The Little Press, an independent children’s publisher based in Wood-Ridge, N.J., isn’t quite as little anymore. Owner and publisher Michele McAvoy set it up as an LLC in 2016 to self-publish her picture book My Superhero Grandpa, illustrated by Mike Motz. In 2020, she made the leap to becoming a traditional publisher, and the press now acquires picture books, middle grade for the imprint Blue Bronco Books, and Christian books for the imprint Bless This Press. This month the company will launch its first YA novel, Sierra Isley’s In the Ring, and has partnered with environmental nonprofit One Little Earth to add to its nature-themed offerings.
McAvoy and One Little Earth executive director Debra Wolf Goldstein announced their alliance in August. With Goldstein serving as nature editor, they plan to publish two Little Press books annually about the natural world and environmental subject matter.
First on their list will be Wonder of the Woods by author–illustrator Bonnie Kelso, slated for fall 2024. Two more projects are under way, including a book on light pollution called Dark Skies and a story about forest fires called Pioneer Tree. Titles need not be nonfiction, yet all will include explanatory back matter to reinforce the science behind the stories.
Supporting Environmental Literacy
Goldstein, a land conservation attorney invested in young people’s nature literacy, found her way to the Little Press through environmental education. In 2017, she co-founded the Philadelphia Environmental Film Festival, which provided outdoor-themed youth programming such as filmmaking courses and field trips. Her experiences led her to start One Little Earth, a youth-centered nature organization that provides writing workshops, supports libraries, and funds direct experiences like field trips.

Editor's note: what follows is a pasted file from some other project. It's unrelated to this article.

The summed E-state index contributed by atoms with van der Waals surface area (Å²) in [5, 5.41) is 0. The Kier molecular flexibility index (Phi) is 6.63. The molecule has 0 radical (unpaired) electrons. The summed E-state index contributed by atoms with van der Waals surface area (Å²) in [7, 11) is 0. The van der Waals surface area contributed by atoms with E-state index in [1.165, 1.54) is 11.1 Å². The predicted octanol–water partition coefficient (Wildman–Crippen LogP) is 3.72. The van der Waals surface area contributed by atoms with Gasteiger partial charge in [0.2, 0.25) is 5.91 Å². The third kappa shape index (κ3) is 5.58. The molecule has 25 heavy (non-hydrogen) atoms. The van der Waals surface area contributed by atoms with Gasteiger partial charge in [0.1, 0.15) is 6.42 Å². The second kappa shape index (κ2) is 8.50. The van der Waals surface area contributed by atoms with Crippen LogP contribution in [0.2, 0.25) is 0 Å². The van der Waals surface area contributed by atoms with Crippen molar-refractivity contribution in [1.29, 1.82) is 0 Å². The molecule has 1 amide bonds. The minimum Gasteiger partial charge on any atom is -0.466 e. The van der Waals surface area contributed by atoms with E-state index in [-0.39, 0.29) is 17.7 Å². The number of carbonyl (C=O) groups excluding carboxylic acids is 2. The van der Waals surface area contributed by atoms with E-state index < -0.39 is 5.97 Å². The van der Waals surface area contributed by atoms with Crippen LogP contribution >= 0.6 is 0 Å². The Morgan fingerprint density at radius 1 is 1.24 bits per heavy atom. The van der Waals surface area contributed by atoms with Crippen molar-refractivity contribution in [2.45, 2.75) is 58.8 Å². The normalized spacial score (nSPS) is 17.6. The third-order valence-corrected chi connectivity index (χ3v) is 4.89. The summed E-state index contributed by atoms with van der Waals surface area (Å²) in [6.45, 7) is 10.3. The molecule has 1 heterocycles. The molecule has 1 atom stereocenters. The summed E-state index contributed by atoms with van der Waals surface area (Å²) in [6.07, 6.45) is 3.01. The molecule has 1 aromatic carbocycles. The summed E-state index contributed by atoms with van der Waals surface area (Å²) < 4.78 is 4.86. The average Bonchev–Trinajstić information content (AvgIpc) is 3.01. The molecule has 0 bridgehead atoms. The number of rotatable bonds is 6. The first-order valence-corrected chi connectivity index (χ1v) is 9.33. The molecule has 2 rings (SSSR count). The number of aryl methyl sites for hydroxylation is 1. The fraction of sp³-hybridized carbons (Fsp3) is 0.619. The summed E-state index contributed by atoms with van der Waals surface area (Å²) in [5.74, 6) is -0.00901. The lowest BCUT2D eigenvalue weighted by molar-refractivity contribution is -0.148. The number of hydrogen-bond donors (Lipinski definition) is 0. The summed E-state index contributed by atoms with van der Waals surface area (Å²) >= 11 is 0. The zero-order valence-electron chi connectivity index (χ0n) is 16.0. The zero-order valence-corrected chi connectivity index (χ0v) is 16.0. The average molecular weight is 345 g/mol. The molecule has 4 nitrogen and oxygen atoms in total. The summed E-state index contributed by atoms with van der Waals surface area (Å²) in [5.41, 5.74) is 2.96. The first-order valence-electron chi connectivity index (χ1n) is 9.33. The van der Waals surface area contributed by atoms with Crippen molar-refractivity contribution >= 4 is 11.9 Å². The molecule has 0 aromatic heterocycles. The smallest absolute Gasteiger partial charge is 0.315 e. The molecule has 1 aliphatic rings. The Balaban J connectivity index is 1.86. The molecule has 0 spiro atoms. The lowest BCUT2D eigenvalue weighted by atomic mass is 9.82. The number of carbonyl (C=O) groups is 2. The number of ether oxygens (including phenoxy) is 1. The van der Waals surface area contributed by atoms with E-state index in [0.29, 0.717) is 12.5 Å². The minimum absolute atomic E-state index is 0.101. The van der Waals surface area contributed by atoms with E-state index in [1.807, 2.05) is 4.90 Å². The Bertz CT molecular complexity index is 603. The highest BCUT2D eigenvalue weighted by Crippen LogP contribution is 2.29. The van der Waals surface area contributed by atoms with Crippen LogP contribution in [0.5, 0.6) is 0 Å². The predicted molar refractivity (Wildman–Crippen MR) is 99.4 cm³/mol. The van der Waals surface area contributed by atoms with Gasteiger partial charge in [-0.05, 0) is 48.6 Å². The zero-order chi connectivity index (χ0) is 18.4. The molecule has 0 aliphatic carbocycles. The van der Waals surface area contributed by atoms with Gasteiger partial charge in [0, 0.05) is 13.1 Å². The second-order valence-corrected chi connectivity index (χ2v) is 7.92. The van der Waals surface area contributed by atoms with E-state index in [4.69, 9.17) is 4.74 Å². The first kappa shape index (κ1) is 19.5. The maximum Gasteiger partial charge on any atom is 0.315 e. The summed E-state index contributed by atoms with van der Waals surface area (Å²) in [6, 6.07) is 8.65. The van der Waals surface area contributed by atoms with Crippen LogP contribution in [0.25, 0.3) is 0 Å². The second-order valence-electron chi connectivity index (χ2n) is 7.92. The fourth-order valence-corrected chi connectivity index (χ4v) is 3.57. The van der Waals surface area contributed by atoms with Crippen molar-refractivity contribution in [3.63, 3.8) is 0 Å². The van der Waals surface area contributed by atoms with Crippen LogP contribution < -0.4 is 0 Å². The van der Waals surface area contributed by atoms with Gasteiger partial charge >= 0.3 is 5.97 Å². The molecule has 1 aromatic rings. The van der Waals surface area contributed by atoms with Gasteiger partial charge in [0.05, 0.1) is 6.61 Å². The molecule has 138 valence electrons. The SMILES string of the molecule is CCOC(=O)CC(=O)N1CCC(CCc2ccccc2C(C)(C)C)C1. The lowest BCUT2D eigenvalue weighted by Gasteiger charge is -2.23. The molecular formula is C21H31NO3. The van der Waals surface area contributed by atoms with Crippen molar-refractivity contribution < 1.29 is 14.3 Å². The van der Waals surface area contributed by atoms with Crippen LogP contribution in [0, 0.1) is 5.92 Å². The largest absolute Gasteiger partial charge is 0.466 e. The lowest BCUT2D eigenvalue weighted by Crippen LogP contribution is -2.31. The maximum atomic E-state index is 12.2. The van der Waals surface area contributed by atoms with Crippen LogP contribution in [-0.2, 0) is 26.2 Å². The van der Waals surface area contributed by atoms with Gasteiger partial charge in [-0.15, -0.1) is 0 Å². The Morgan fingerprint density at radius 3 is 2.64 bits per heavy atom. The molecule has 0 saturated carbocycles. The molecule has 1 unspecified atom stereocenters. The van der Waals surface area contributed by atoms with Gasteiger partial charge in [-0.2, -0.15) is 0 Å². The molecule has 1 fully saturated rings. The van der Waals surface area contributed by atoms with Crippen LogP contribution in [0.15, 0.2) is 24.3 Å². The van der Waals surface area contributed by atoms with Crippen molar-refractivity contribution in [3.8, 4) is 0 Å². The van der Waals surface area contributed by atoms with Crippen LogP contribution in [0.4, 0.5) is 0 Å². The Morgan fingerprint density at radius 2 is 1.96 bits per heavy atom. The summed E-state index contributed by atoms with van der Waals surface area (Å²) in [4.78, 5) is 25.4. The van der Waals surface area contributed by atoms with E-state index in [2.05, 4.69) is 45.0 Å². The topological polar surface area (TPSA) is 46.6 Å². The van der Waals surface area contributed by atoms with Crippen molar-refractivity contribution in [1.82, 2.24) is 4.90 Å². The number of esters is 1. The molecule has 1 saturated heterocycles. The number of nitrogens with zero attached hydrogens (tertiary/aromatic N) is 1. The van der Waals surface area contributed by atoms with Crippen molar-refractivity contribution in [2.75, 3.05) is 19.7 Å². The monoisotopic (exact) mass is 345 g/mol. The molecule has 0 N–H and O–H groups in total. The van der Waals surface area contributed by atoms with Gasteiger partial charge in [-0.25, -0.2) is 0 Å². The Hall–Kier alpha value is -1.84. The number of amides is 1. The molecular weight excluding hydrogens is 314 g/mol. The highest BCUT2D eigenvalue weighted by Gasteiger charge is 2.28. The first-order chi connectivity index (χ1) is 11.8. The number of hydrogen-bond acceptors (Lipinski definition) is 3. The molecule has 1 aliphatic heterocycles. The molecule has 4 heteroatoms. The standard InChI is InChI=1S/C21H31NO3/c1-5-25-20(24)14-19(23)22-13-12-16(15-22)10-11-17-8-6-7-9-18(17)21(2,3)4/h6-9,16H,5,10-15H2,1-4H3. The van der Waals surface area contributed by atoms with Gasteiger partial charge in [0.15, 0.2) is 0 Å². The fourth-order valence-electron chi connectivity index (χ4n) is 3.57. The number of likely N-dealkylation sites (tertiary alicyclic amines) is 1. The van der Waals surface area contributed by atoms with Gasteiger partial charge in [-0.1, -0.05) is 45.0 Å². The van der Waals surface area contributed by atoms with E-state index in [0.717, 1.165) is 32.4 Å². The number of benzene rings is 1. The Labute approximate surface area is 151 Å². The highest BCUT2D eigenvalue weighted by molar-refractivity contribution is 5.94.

While seeking ways to inform young people about sustainability and the planet, Goldstein met McAvoy and discovered their common goal of creating children's books that inspire a love of nature and encourage kids to get outside. In the arrangement they set up, One Little Earth committed to purchasing 500 copies of each title and “distributing them free of charge to nonprofits that focus on literacy or the environment” as part of their educational outreach, Goldstein said. The 500 copies are “a portion of the initial print run that helps to fund the project,” McAvoy added, “so that’s where the alliance comes in.”
McAvoy ensures that Little Press titles are available through Edelweiss, promoted in quarterly school newsletters, and championed by authors and illustrators on school visits. “We have to really work our community as an independent publisher, so we reach out to our contacts in the school market as well as our regular retail market,” she said. She also is excited to have signed a national distribution deal with Baker & Taylor last January, “which has propelled our company in terms of reach.”
The Little Press publishes six to eight titles per year, but with One Little Earth’s participation,” McAvoy said, “I think it’s going to grow to 10.”